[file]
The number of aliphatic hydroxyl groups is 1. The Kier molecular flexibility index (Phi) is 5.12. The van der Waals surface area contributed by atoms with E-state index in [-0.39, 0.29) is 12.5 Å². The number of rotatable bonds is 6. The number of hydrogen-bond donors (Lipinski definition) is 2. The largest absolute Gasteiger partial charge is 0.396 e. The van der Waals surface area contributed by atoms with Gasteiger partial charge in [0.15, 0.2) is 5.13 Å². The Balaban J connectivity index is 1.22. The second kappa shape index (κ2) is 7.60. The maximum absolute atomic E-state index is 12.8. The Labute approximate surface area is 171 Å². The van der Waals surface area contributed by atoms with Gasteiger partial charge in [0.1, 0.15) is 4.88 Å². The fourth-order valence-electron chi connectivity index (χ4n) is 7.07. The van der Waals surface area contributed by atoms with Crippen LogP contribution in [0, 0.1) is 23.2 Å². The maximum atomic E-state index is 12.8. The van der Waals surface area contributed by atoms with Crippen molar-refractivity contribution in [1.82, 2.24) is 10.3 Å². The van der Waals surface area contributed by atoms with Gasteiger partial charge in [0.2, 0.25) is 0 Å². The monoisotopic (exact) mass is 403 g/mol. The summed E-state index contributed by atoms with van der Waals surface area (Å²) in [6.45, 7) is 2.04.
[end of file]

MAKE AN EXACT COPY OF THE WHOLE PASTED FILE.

The number of aliphatic hydroxyl groups is 1. The Kier molecular flexibility index (Phi) is 5.12. The van der Waals surface area contributed by atoms with E-state index in [-0.39, 0.29) is 12.5 Å². The number of rotatable bonds is 6. The number of hydrogen-bond donors (Lipinski definition) is 2. The largest absolute Gasteiger partial charge is 0.396 e. The van der Waals surface area contributed by atoms with Gasteiger partial charge in [0.15, 0.2) is 5.13 Å². The Balaban J connectivity index is 1.22. The second kappa shape index (κ2) is 7.60. The maximum absolute atomic E-state index is 12.8. The Labute approximate surface area is 171 Å². The van der Waals surface area contributed by atoms with Gasteiger partial charge in [0.1, 0.15) is 4.88 Å². The fourth-order valence-electron chi connectivity index (χ4n) is 7.07. The van der Waals surface area contributed by atoms with Crippen LogP contribution in [0, 0.1) is 23.2 Å². The maximum atomic E-state index is 12.8. The van der Waals surface area contributed by atoms with Crippen molar-refractivity contribution in [1.82, 2.24) is 10.3 Å². The van der Waals surface area contributed by atoms with Gasteiger partial charge in [0.2, 0.25) is 0 Å². The monoisotopic (exact) mass is 403 g/mol. The summed E-state index contributed by atoms with van der Waals surface area (Å²) in [6.45, 7) is 2.04.